Egg donor screening is performed on all women that are interested in becoming donors
Ideally, egg donors should be between the ages of 21-32 years; utilizing a donor who is less than 35 years old maximizes pregnancy rates and may help make preimplementation genetic testing less important. An older donor, however, is acceptable, provided the recipient couple is counseled appropriately regarding the cytogenetic risks and the effect of donor age on pregnancy rates.
Screenings before egg donation
Screening involves three major areas of testing: medical, genetic, and psychological. Centers that provide egg donation services generally screen donors in accordance with the guidelines set forth by the American Society for Reproductive Medicine (ASRM). First and foremost, a comprehensive history and physical and pelvic examination are necessary to identify factors that might make a donor unsuitable for donation; contraindications to egg donation are most often discerned from both personal and family histories.
Medical screening of the donor typically involves the following testing: a complete blood count, blood type and screen to assure Rh compatibility, infectious disease testing for human immunodeficiency virus (HIV), hepatitis B and C, syphilis (RPR), and cytomegalovirus (CMV) antibodies, as well as cervical cultures for Neisseria gonorrhoeae and Chlamydia trachomatis.
Genetic screening is also performed. Groups at higher risk for being a carrier of a genetic disease include Ashkenazi Jews, Americans of African descent, Mediterranean people, and Southeast Asians and Chinese people. Testing may include a genetic karyotype as well as screening for more common diseases, including Tay-Sachs disease, Canavan disease, sickle cell anemia, α-Thalassemia, β-Thalassemia, and cystic fibrosis. More intensive genetic screening of the donor may be warranted based on the donor’s ethnic background and family history. Genetic screening of relatives is advised if there is a family of any heritable diseases or any major congenital malformations.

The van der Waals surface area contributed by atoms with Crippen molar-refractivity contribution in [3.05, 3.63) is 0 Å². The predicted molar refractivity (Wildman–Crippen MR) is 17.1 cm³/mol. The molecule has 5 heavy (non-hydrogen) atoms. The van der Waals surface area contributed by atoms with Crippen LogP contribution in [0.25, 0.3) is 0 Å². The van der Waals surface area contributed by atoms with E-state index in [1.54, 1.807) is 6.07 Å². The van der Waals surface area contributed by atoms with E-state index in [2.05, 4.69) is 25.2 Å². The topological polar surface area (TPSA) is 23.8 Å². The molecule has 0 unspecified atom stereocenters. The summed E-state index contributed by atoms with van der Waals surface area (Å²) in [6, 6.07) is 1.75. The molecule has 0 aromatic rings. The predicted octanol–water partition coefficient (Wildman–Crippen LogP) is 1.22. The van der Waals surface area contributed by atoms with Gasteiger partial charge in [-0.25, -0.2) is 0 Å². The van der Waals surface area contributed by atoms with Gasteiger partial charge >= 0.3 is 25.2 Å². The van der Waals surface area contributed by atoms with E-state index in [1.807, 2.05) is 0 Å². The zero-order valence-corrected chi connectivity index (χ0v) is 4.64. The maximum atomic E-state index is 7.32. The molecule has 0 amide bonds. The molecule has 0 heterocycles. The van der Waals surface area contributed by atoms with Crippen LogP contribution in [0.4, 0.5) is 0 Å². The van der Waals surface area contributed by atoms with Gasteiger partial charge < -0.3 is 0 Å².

Psychological screening of egg donors is an extremely important part of the screening process. Appropriate psychological evaluation is necessary for three major reasons:
- to be certain that egg donation is a suitable elective process for the potential egg donor.
- to ascertain that the donor has no psychological contraindications for egg donation.
- that once started, the potential egg donor will fulfill her responsibilities for the cycle.
As per ASRM guidelines, psychological assessment (performed by a qualified mental health professional) should include a psychosocial history focusing on the potential donor’s family history, educational background, assessment of stability, motivation to donate, current life stressors and coping skills, difficult or traumatic reproductive history, interpersonal relationships, sexual history, history of major psychiatric and personality disorders, substance abuse in donor or first-degree relatives, legal history, and history of abuse or neglect.
Potential egg donors may be excluded from donating when there is a history of any of the following: heritable psychiatric disorders, substance abuse, two or more first-degree relatives with substance abuse, current use of psychoactive medications, sexual or physical abuse with no professional treatment, excessive stress, marital instability, impaired cognitive functioning, mental incompetence, or high-risk sexual practices.
Perhaps most importantly, psychological evaluation for the potential egg donor affords the potential egg donor the opportunity to better consider the possible short- and long-term impacts of egg donation, which may, in turn, have potential subsequent physical, mental, and ethical ramifications.